If I Only Had a Hammer…

if i only had a hammer

My friend-and-mentor, Rose Swetman, sent this clip to me this week. First I laughed uproariously…then I started to think. Do I, in fact, have a hammer? What might it be?

Have you got a hammer? What are you doing with it? Do tell!

20 Responses to “If I Only Had a Hammer…”

  1. Jennifer Says:

    Rachelle,

    I laughed hard at this too when I first saw it. But after thinking for a while, I don’t know, there is something about it that bothers me. I say this without wanting to take away anything from anyone who finds inspiration or hope in that picture though…

    I think that language of “smashing” and “hammers” is patriarchial language. To me, that speaks of trying to use their tools and their understanding to beat them at their own game…instead of developing my own understanding and my own tools to live in a way that affirms my belief in equality. Do I believe that view needs to be smashed? Yes. But I’d rather see it simply loose relevance by offering an alternative that is much more attractive to both women and men. Of course…I don’t have worked out exactly how that works yet :-) But I think it has something to do with playing off of strengths, instead of using the weakness of that side against them.

    Does that make any sense? Am I living in dream world?

  2. bostic Says:

    I’m wondering how this fits in with your Thursday night epiphany message on peace, etc.

  3. Rachelle Says:

    the reason i posted this is that it _did_ spark an ephiphany in my thinking.

    there is a large organization in my city that is patriarchal…actually, it’s downright misogynistic. this organization, and the man who leads it has a very powerful voice here, and nationally. in addition to the broad society influence of this man/institution, this fellow is also attacking a personal friend in a very violent manner.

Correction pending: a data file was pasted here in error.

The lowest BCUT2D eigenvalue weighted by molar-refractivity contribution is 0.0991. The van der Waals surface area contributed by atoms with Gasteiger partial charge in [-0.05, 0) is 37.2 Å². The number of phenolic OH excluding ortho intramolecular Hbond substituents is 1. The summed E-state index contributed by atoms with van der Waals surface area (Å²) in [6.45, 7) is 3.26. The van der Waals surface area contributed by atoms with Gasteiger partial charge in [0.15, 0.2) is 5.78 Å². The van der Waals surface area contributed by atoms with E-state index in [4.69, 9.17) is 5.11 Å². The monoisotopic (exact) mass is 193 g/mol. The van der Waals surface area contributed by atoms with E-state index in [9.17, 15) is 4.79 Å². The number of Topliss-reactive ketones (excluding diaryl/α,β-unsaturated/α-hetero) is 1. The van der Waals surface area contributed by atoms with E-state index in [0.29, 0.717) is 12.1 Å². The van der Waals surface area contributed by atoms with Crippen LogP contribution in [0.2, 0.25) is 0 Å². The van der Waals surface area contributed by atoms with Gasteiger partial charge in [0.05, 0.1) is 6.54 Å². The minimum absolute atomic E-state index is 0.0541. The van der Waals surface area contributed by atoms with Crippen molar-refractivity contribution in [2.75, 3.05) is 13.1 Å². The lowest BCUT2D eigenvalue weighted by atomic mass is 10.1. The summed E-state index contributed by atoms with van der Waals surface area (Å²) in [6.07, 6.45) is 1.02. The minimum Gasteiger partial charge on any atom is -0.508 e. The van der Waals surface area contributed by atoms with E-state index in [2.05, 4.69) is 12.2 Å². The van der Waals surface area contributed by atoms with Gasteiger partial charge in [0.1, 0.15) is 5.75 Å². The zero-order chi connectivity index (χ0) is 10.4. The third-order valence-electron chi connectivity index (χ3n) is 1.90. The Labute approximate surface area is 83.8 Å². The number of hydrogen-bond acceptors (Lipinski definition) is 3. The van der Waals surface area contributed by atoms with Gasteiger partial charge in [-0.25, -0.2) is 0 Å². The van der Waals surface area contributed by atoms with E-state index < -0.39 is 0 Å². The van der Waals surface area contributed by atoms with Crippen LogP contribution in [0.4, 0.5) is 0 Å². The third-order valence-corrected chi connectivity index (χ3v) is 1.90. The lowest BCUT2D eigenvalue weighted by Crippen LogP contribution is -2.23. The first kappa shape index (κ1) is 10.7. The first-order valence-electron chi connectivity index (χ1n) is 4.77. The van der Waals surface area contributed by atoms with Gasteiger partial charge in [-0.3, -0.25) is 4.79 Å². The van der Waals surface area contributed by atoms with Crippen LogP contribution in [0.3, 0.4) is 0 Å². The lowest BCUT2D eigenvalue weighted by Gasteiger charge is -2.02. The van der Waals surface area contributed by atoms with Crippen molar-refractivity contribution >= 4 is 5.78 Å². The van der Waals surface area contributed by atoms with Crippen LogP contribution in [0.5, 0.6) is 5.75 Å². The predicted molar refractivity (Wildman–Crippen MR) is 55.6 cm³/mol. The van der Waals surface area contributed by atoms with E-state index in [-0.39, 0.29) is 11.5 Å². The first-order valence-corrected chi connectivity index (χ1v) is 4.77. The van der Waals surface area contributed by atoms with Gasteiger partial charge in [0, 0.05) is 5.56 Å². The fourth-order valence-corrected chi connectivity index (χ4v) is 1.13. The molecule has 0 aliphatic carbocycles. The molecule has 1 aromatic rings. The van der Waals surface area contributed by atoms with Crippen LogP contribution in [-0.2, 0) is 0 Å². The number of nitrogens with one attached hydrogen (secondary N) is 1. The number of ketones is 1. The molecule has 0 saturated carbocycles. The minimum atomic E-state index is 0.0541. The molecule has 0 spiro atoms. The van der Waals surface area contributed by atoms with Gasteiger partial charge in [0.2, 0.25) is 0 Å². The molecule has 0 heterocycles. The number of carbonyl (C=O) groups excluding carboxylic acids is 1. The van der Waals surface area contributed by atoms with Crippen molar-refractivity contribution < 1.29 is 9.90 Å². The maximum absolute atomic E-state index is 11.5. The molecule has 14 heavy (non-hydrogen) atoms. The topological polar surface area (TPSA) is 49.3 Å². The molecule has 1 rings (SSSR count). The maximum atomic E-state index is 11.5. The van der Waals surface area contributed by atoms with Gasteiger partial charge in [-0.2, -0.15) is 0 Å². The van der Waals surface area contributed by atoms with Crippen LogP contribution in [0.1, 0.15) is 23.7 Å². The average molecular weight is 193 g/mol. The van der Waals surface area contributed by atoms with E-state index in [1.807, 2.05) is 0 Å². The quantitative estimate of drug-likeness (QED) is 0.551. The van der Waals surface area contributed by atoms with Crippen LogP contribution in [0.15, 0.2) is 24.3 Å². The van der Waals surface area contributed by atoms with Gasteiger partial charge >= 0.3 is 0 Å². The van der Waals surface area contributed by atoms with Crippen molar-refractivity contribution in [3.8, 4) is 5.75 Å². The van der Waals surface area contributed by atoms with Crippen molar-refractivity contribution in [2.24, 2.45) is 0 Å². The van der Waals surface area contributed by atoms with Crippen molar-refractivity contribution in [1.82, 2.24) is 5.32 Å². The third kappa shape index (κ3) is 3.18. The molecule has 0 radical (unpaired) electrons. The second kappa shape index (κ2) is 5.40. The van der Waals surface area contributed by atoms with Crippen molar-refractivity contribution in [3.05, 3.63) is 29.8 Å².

i’ve felt very stymied by this situation, very much the david in the face of a goliath, so to speak. so when rose sent me this picture two things went through my mind. first, am i really dedicated to seeking equality? that is, am i willing to take the blows/knock/consequences that working to create a more wholistic space will bring? and second, do i have a tool that could create change in this particular situation of injustice (which has to do with patriarchy?)

    the answer to the first is, yes…to the second, i think so.

    the reason i’m being vague here about what i think the tool in my kit might be is that, i’m stilll think about how to use the tool at my disposal. i want to use my tool in a peace-making way — not in a destructive way. a hammer can be a tool of destruction, or construction. (i think here, i’m echoing what jennifer said earlier about want to avoid a repetition of patriarchal patterns for change.) so what i’m mulling over these days is, how can i use my hammer in a constructive way?

  4. Pat Says:

    I do agree that hammers can be used in ways that are either desctructive or in subversive ways. It seems to me that as agents of the Kingdom, we should default to subversion. But I’m more of a Martin Luther King guy than a Malcom X guy, I guess :-) .

  5. AllenReloaded Says:

    By all means, smash the patriarchy, but while at it smash institutions that trade hatred of women for hatred of men.

    This message brought to you by a friend - a socialist, anarchist, communist, postmodern Christian alpha male. (Who prefers alpha females.)

  6. Jennifer Says:

    Allen,

    You are right….Misandry (hatred of men) is no better than misogyny (hatred of women). The problem is that Christianity doesnt have a long history of misandry, but it does with misogyny. Just look at many of the Church Fathers who wrote things like, “women are misbegotten men” and “women are like a temple built over a sewer”. No one of such influence was writing equally wrong things about men. While misandry is wrong, it hasnt really been the church’s struggle for the last 2000 years.